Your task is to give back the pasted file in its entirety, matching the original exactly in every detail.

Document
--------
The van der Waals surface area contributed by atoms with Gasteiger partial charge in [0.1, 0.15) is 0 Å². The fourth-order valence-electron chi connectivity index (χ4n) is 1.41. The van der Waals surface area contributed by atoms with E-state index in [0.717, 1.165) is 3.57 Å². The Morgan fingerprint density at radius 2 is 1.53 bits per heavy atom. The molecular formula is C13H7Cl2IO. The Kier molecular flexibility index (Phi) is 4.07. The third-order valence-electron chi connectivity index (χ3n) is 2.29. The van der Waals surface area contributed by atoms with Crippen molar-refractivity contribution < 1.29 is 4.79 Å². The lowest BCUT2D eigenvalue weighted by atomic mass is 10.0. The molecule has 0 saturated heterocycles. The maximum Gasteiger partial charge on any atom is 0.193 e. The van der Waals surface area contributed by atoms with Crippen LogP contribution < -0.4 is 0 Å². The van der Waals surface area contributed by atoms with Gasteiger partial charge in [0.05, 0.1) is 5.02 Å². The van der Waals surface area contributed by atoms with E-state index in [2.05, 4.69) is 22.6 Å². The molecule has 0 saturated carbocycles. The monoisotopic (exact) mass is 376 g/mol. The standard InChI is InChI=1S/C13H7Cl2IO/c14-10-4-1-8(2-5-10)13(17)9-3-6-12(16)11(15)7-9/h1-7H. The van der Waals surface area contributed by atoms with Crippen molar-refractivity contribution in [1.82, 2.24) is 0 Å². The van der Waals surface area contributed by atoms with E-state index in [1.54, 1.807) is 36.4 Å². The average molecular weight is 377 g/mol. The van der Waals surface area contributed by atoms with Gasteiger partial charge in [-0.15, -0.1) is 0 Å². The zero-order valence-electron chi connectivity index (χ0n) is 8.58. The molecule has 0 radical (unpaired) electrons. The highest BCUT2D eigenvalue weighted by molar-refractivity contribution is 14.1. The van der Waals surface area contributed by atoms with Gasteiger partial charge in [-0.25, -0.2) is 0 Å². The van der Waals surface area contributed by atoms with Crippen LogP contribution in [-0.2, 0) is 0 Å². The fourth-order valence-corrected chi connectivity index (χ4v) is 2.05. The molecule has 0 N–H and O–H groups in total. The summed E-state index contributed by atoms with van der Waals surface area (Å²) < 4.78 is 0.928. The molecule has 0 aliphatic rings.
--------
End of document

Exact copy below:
The van der Waals surface area contributed by atoms with Gasteiger partial charge in [0.1, 0.15) is 0 Å². The fourth-order valence-electron chi connectivity index (χ4n) is 1.41. The van der Waals surface area contributed by atoms with E-state index in [0.717, 1.165) is 3.57 Å². The Morgan fingerprint density at radius 2 is 1.53 bits per heavy atom. The molecular formula is C13H7Cl2IO. The Kier molecular flexibility index (Phi) is 4.07. The third-order valence-electron chi connectivity index (χ3n) is 2.29. The van der Waals surface area contributed by atoms with Crippen molar-refractivity contribution < 1.29 is 4.79 Å². The lowest BCUT2D eigenvalue weighted by atomic mass is 10.0. The molecule has 0 saturated heterocycles. The maximum Gasteiger partial charge on any atom is 0.193 e. The van der Waals surface area contributed by atoms with Crippen LogP contribution < -0.4 is 0 Å². The van der Waals surface area contributed by atoms with Gasteiger partial charge in [0.05, 0.1) is 5.02 Å². The van der Waals surface area contributed by atoms with E-state index in [2.05, 4.69) is 22.6 Å². The molecule has 0 saturated carbocycles. The monoisotopic (exact) mass is 376 g/mol. The standard InChI is InChI=1S/C13H7Cl2IO/c14-10-4-1-8(2-5-10)13(17)9-3-6-12(16)11(15)7-9/h1-7H. The van der Waals surface area contributed by atoms with Crippen molar-refractivity contribution in [1.82, 2.24) is 0 Å². The van der Waals surface area contributed by atoms with E-state index in [1.54, 1.807) is 36.4 Å². The average molecular weight is 377 g/mol. The van der Waals surface area contributed by atoms with Gasteiger partial charge in [-0.15, -0.1) is 0 Å². The zero-order valence-electron chi connectivity index (χ0n) is 8.58. The molecule has 0 radical (unpaired) electrons. The highest BCUT2D eigenvalue weighted by molar-refractivity contribution is 14.1. The van der Waals surface area contributed by atoms with Gasteiger partial charge in [-0.25, -0.2) is 0 Å². The van der Waals surface area contributed by atoms with Crippen LogP contribution in [-0.2, 0) is 0 Å². The fourth-order valence-corrected chi connectivity index (χ4v) is 2.05. The molecule has 0 N–H and O–H groups in total. The summed E-state index contributed by atoms with van der Waals surface area (Å²) < 4.78 is 0.928. The molecule has 0 aliphatic rings.